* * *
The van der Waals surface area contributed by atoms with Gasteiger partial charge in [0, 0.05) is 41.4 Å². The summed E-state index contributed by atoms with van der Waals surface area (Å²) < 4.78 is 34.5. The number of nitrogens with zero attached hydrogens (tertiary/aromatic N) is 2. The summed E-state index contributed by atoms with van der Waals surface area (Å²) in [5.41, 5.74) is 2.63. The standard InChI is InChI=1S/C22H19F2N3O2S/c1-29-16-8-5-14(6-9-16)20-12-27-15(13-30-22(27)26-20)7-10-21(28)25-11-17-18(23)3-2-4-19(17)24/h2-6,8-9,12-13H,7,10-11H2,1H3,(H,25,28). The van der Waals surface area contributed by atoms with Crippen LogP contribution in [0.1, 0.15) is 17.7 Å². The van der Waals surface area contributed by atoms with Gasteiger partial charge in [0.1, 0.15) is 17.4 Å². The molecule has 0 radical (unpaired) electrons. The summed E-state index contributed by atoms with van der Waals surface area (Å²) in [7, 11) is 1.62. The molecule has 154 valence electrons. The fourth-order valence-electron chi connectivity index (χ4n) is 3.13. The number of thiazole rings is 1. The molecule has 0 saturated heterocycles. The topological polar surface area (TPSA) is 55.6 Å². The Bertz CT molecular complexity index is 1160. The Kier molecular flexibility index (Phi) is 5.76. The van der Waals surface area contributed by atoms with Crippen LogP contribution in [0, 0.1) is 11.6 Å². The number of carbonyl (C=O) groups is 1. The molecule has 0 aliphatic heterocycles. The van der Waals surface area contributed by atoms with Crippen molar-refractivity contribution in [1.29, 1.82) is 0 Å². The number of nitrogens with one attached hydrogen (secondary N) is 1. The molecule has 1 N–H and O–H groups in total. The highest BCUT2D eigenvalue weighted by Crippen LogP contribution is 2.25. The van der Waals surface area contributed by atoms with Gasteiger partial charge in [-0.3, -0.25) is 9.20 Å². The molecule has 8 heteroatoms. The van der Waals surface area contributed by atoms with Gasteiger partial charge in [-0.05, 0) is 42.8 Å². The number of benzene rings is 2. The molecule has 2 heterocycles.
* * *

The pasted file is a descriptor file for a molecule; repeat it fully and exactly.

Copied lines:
The van der Waals surface area contributed by atoms with Gasteiger partial charge in [0, 0.05) is 41.4 Å². The summed E-state index contributed by atoms with van der Waals surface area (Å²) < 4.78 is 34.5. The number of nitrogens with zero attached hydrogens (tertiary/aromatic N) is 2. The summed E-state index contributed by atoms with van der Waals surface area (Å²) in [5.41, 5.74) is 2.63. The standard InChI is InChI=1S/C22H19F2N3O2S/c1-29-16-8-5-14(6-9-16)20-12-27-15(13-30-22(27)26-20)7-10-21(28)25-11-17-18(23)3-2-4-19(17)24/h2-6,8-9,12-13H,7,10-11H2,1H3,(H,25,28). The van der Waals surface area contributed by atoms with Crippen LogP contribution in [0.1, 0.15) is 17.7 Å². The van der Waals surface area contributed by atoms with Gasteiger partial charge in [0.1, 0.15) is 17.4 Å². The molecule has 0 radical (unpaired) electrons. The summed E-state index contributed by atoms with van der Waals surface area (Å²) in [7, 11) is 1.62. The molecule has 154 valence electrons. The fourth-order valence-electron chi connectivity index (χ4n) is 3.13. The number of thiazole rings is 1. The molecule has 0 saturated heterocycles. The topological polar surface area (TPSA) is 55.6 Å². The Bertz CT molecular complexity index is 1160. The Kier molecular flexibility index (Phi) is 5.76. The van der Waals surface area contributed by atoms with Crippen LogP contribution in [0, 0.1) is 11.6 Å². The number of carbonyl (C=O) groups is 1. The molecule has 0 aliphatic heterocycles. The van der Waals surface area contributed by atoms with Crippen molar-refractivity contribution in [1.29, 1.82) is 0 Å². The number of nitrogens with one attached hydrogen (secondary N) is 1. The molecule has 1 N–H and O–H groups in total. The highest BCUT2D eigenvalue weighted by Crippen LogP contribution is 2.25. The van der Waals surface area contributed by atoms with Gasteiger partial charge in [-0.3, -0.25) is 9.20 Å². The molecule has 8 heteroatoms. The van der Waals surface area contributed by atoms with Gasteiger partial charge in [-0.05, 0) is 42.8 Å². The number of benzene rings is 2. The molecule has 2 heterocycles.